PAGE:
Whoever, in any matter within the jurisdiction of any department or agency of the United States knowingly and willfully falsifies, conceals or covers up by any trick, scheme, or device a material fact, or makes any false, fictitious or fraudulent statements or representations, or makes or uses any false writing or document knowing the same to contain any false, fictitious or fraudulent statement or entry, shall be fined not more than $10,000 or imprisoned not more than five years, or both.


Appellant Werner Gregg strenuously contends that it was error not to admit as exhibits for consideration by the jury the Arms Export Control Act, the Export Administration Act, and the voluminous regulations thereunder. The argument is that they are relevant to the question whether specific intent was proved. Like questions of evidence generally, this was a matter for the trial court's discretion.


Strictly speaking, this material would be irrelevant since the crucial issue is not whether the jury would be confused by these massive legislative and bureaucratic artifacts (or even whether the courts would be confused thereby) but whether Werner Gregg was confused by them. There was evidence that Gregg possessed considerable expertise on the subject. Indeed he gave lectures and published newsletters on the subject.11 The trial court's charge admirably sifted out the portions of the statutes and regulations applicable to each count, and the pertinent references to the Munitions List and the Commodity Control List. The court's instructions likewise made it perfectly clear that the Government must prove beyond a reasonable doubt that the defendant acted knowingly and willfully, and with specific intent, and particular knowledge, as required by the respective counts involved.12 Construction of the statutes and regulations so as to determine with precision what was required for conviction on a particular count was a matter of law for the court to decide. There was no harmful error in not cluttering the record unnecessarily with additional voluminous and complex exhibits, which might indeed have distracted and unduly burdened or confused the jury.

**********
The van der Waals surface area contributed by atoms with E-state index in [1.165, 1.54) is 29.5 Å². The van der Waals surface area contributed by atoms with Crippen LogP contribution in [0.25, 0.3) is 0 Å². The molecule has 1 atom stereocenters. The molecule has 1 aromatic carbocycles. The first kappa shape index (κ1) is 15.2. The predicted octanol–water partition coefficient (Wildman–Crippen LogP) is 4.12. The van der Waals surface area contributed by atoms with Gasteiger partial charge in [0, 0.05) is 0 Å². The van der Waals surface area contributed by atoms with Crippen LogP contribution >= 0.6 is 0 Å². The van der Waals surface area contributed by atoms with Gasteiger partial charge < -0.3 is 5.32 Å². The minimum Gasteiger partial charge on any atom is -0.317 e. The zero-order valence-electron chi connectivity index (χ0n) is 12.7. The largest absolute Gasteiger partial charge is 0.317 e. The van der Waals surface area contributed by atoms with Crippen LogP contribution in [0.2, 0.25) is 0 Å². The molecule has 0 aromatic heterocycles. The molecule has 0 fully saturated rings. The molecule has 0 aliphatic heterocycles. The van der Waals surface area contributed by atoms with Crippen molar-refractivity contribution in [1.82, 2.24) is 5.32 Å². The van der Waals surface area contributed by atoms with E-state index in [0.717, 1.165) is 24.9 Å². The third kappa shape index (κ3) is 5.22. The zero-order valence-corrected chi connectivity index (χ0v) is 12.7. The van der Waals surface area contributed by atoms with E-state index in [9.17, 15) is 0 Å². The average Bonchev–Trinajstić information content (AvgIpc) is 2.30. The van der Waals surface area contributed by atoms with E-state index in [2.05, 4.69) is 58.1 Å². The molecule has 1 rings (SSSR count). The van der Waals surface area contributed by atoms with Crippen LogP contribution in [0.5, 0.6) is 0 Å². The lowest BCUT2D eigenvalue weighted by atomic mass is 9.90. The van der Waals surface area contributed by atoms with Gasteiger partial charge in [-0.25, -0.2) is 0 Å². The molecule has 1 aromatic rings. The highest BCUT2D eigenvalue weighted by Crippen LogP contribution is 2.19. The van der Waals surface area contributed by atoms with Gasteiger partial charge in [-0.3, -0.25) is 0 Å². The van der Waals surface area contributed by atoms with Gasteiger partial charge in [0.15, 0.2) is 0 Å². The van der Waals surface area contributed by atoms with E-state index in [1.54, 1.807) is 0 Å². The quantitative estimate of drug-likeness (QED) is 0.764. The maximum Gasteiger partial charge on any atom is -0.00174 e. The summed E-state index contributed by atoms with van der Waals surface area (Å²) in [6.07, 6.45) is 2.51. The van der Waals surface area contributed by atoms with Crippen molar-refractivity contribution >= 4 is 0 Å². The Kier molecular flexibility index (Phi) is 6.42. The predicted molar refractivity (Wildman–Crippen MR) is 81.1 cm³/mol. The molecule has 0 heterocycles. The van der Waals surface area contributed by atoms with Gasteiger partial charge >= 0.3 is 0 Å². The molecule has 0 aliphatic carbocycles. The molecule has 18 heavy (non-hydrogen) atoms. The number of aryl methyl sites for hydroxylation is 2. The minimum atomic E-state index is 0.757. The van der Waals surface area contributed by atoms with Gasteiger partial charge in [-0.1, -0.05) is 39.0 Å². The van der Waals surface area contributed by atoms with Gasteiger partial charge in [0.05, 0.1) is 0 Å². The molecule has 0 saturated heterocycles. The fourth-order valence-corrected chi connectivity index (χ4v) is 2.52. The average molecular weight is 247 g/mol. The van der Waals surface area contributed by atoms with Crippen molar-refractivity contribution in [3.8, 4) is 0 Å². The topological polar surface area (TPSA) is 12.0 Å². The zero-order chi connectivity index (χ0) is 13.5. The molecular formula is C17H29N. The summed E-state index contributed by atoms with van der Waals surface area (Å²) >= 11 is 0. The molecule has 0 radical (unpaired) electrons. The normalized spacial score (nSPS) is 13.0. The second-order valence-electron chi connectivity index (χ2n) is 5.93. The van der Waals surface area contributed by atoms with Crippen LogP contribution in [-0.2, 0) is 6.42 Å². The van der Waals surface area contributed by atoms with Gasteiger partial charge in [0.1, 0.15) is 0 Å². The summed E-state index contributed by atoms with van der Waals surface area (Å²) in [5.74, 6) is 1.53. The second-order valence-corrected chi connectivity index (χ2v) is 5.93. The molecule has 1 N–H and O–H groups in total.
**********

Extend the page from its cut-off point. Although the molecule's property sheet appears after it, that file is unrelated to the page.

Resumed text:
Appellant also argues that the statutes and regulations are unconstitutionally vague. It is true that Congress enumerated various policies requiring conflicting factors to be weighed. Twenty points13 are specified in sections 2 and 3 of the Export Administration Act of 1979.


Thus Congress declares that exports contribute to national well-being, but some exports might be detrimental to national security by contributing to the military potential of unfriendly countries. Hence export controls should be imposed to restrict such exports, but only to the extent necessary, or to prevent drain of scarce materials, or to discourage restrictions imposed by foreign countries, or to encourage other countries to act against terrorism. There may be ambiguities and vagueness in these policy objectives, but the task of weighing and balancing the conflicting factors is committed by Congress to Executive discretion. As explained clearly by Judge Zobel in U.S. v. Moller-Butcher, 560 F.Supp. 550, 552-553 (D.Mass.1983), Congress enumerated the factors which are to guide the discretion of the executive department, but "also clearly expressed its desire that the executive branch, not the courts, have the final word on which items should be restricted."